TL;DR version [Updated with figures from the YouGov polling of 12-16 May]: If you’re looking for the best possible balance of pro-EU MEPs from the current Scottish List for the May 2019 EU Elections, the tactically smart thing to do is for the current voting intentions for the SNP, LibDems and Greens to hold up, and for any further defections from Labour or Tory to go to either the Scottish Greens or SNP (in that order of preference).
This update from my earlier analysis is now based on the YouGov/TheTimes poll of 12-16 May, whose voting intentions for those who have said that they’ll vote would translate to either four or five seats for pro-EU parties and 1-2 seats for the Brexit Party. In all models, neither Conservative nor Labour win any seats.
Assuming a 45% turnout and allowing a 5% margin of error at each stage, and with five of Scotland’s six seats allocated under the d’Hondt system, the SNP will have 3 seats, the LibDems 1 and Brexit Party 1.
The way the d’Hondt system works means that any party that only marginally loses a seat at any stage of the allocation other than the last will win the allocation at the next step. However, it all comes to a head at the last seat alloction (seat six), where the SNP, Scottish Greens and Brexit Party are all within 2.6% of each other – well within the margin of error in polling.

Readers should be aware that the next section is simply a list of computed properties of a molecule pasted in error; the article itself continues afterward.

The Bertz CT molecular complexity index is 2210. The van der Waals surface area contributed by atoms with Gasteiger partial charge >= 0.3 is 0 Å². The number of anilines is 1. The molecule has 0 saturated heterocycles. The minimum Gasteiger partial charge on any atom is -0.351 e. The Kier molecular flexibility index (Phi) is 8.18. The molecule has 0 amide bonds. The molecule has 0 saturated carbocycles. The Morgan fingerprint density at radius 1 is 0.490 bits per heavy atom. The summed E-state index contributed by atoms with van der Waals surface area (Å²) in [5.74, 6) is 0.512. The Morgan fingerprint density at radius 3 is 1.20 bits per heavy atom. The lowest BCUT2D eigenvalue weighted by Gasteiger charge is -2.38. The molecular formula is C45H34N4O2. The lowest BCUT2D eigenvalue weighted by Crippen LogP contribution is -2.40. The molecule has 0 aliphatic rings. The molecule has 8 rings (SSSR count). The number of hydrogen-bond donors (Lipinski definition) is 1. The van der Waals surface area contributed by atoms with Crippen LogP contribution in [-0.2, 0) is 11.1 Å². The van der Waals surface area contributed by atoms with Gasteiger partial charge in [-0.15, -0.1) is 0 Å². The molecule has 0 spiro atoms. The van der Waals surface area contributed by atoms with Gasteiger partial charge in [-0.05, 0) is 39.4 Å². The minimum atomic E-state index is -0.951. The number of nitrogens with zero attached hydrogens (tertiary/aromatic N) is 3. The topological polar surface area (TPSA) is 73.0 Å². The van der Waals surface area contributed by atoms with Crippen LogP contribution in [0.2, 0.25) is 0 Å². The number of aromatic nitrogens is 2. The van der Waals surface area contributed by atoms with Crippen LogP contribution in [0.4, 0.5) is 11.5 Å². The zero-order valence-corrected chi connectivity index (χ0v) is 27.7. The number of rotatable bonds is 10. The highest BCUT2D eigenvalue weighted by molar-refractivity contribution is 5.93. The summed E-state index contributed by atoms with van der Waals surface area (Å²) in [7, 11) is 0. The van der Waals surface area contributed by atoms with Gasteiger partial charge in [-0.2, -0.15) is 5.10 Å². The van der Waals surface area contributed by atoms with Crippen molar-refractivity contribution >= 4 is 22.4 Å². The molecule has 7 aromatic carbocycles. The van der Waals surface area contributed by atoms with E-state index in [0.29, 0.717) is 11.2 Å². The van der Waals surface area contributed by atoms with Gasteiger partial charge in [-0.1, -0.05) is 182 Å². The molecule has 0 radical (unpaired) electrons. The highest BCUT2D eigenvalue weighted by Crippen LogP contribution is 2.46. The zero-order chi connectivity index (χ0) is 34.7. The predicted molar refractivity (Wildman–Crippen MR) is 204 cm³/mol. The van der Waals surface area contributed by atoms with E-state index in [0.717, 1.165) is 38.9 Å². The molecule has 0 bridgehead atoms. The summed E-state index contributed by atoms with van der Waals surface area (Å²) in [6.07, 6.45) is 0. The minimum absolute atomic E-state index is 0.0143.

So, if there’s no shift from the current YouGov voting intentions we could end up with any of these scenarios:
But that last seat currently has the Scottish Greens and Brexit Party in a dead heat on votes, with the SNP just 4,400 votes behind.
As the LibDems win either seat four or five quite comfortably, but don’t appear to have a realistic shot at two seats, the best advice here is for anyone who hasn’t yet made up their minds or is departing the respective train wrecks of the Conservative and Labour parties to vote Scottish Green or, if they can’t face that, SNP. On current voting intentions, that last seat will be very tight indeed.
The worst case scenario appears to be two Brexit and four pro-EU seats, but it would take very little extra on the Green or SNP votes to leave Brexit with a single seat, with the rest safely in pro-EU hands.
You know what to do…